The turbulent march of history past Beirut woman's window

The turbulent march of history past Beirut woman's window



From the evacuation of Yasser Arafat in 1982 to the current foreign exodus, Makrouhie Yerganian has seen the troubled history of Lebanon unscroll in front of her eyes at her vantage point in front of Beirut port.


Just last week, two truck drivers having coffee were killed when their parked and apparently empty vehicles were blown apart in an Israeli air strike on the edge of the port, just 50 metres (yards) away from her modest home in a three-storey apartment block.


“It was a very strange noise that rattled our nerves. We thought we had heard all sorts of explosions but this was something new even for us,” says the Lebanese Armenian schoolteacher who has lived in the Mar Mikhael area for more than half a century.


Her 85-year-old mother was just about to water the flowers on the window ledge, until Yerganian changed her mind. Many of the windows in her building were shattered, but the women escaped unharmed from Israel's latest salvo in its war on Hezbollah.


“I believe it is written on your forehead. If it is written, you can die wherever you are. But that day, the Lord protected us,” says the 60-year-old woman from her sitting room where sheets cover the furniture, as the shutters slam from the sea breeze.


A vivid memory still stencilled into her head came in 1976 when militiamen massacred Shiites, Druze and Palestinian refugees in the nearby Karantina camp, now closed.


“A boy whose voice had not even broken kept pleading: 'Don't kill me'. They dragged him off to the corner of the street and shot him,” she says. “I can still hear his voice in my head, begging for his life, as they dragged him off.”


Two years later, in another of the multiple wars within a war which devastated Lebanon between 1975 and 1990, the Phalange, a Christian militia, battled Syrian forces.


“The Syrians were parked right in front of our windows, and the Phalange behind. They started fighting and we were caught bang in the middle,” she says.


During the brief deployment of the Multinational Forces sent to oversee the Palestinian evacuation after Israel's invasion and supposedly to protect the refugees, they had new neighbours in the shape of American, French and Italian troops.


“They were all clean, except the Israelis. The Americans and the others used metal shacks and they would burn their waste,” she says.


“We would be hanging the washing and they (Israeli troops) would be doing their dirty business or relieving themselves in full public view. We had to move away for a while,” says a grimacing Yerganian.


“The Italians were friendly and we even learnt a few words of Italian. The Americans and the French would hand out chocolates to the neighbourhood kids,” she says. “People would come from far to see them from our house. We had a lot of guests in those days.”


But things went sour yet again. President-elect Bashir Gemayel was assassinated and “the radios tried to reassure the people by saying he had survived the bomb blast”, Makrouhie recalls.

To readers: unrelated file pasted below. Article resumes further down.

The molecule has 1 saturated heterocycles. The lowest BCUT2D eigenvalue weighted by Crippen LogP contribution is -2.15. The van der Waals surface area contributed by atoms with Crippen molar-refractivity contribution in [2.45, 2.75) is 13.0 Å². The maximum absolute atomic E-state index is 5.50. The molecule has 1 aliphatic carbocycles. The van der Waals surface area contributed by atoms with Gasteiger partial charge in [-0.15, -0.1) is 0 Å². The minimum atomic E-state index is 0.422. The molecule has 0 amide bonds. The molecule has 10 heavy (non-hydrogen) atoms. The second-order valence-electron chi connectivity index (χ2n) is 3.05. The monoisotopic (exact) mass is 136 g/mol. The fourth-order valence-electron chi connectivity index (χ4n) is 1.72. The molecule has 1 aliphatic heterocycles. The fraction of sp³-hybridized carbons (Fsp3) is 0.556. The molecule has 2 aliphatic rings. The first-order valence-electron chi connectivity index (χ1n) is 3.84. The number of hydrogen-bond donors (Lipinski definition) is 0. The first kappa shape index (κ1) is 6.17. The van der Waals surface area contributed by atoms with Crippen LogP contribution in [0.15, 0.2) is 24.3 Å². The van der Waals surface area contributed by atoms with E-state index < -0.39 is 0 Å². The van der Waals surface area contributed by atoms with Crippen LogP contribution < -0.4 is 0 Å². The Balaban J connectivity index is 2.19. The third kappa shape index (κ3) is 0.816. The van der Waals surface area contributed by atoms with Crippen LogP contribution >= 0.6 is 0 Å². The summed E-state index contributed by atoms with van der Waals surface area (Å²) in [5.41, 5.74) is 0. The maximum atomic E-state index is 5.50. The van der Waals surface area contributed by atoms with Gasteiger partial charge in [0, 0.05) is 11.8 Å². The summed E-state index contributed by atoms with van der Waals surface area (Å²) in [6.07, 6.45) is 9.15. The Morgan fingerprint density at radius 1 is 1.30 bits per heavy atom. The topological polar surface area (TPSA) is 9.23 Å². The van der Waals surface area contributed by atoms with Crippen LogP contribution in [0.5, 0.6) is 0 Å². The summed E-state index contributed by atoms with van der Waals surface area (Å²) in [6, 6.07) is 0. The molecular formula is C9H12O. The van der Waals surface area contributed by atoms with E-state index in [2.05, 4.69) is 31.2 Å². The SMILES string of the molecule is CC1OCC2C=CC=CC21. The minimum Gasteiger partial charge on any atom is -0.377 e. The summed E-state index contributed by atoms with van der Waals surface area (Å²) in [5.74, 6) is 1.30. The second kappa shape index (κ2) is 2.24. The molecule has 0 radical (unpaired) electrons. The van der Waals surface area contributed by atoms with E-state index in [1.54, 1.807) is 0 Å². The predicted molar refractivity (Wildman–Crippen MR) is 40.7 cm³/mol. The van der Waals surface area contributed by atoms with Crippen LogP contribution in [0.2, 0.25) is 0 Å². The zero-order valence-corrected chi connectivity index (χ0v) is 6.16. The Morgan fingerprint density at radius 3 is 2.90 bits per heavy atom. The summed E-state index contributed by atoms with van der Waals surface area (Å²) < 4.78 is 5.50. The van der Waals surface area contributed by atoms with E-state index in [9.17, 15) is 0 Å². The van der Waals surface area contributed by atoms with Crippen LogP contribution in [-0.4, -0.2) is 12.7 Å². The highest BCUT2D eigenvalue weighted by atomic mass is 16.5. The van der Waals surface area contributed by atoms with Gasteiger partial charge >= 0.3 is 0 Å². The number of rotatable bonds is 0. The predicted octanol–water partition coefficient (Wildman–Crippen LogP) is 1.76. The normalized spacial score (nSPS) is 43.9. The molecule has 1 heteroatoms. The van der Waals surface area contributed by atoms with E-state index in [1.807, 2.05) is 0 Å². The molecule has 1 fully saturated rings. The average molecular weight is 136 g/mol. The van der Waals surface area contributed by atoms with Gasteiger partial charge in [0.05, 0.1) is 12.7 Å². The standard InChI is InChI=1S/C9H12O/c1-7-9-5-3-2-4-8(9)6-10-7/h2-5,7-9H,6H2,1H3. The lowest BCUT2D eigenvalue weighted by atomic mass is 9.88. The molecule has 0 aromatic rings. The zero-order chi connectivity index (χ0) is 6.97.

“At midnight, we heard the marching of boots. We looked out of the window and saw the Jewish soldiers heading toward west Beirut“, on the eve of the massacres in the Palestinian refugee camps of Sabra and Shatila by Phalangist militiamen.


Before the massacres, French soldiers had been posted with huge guns on the rooftops, including Yerganian's, to protect the evacuation of late Palestinian leader Arafat and his PLO fighters in 1982.


In 1984, west Beirut fell to Muslim militias and the US and European troops withdrew through the port after their barracks were blown up by suicide bombers at a cost of some 300 lives.


The Lebanese army posted heavy artillery outside the house to bombard the mostly Muslim western sector, opening up with 55-mm rounds that rocked the building to its very foundations.


“I was going mad, with pillows on each ear to muffle the horrific noise. I was going to go out and tell them to stop, please, please. My mother told me: 'Don't worry, this will pass too',” says Yerganian.


Despite everything, “I love Lebanon. I was born here and this is my country. Anything that happens to our poor Lebanon, it breaks our heart.


“We were so happy seeing the new bridges and the revival of the downtown thanks to Hariri after the civil war, but they won't allow us to have any joy,” she says, referring to the 2005 murder of former premier and architect of Lebanon's revival, Rafiq Hariri.


While the tens of thousands of foreigners were fleeing the Israeli air strikes across from her window, “at least we had hopes for a little calm in our area. But after the last US evacuations (on Wednesday), we fear the worst for Lebanon,” she says.


Source: Agence France Press (AFP) (

27 July 2006


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Lebanese Armenian schoolteacher looks at the port of Beirut from the window of her house. From the evacuation of Yasser Arafat in 1982 to the current foreign exodus, Makrouhie Yerganian has seen the troubled history of Lebanon unscroll in front of her eyes at her vantage point in front of the Beirut port.(AFP/Haro Chakmakjian)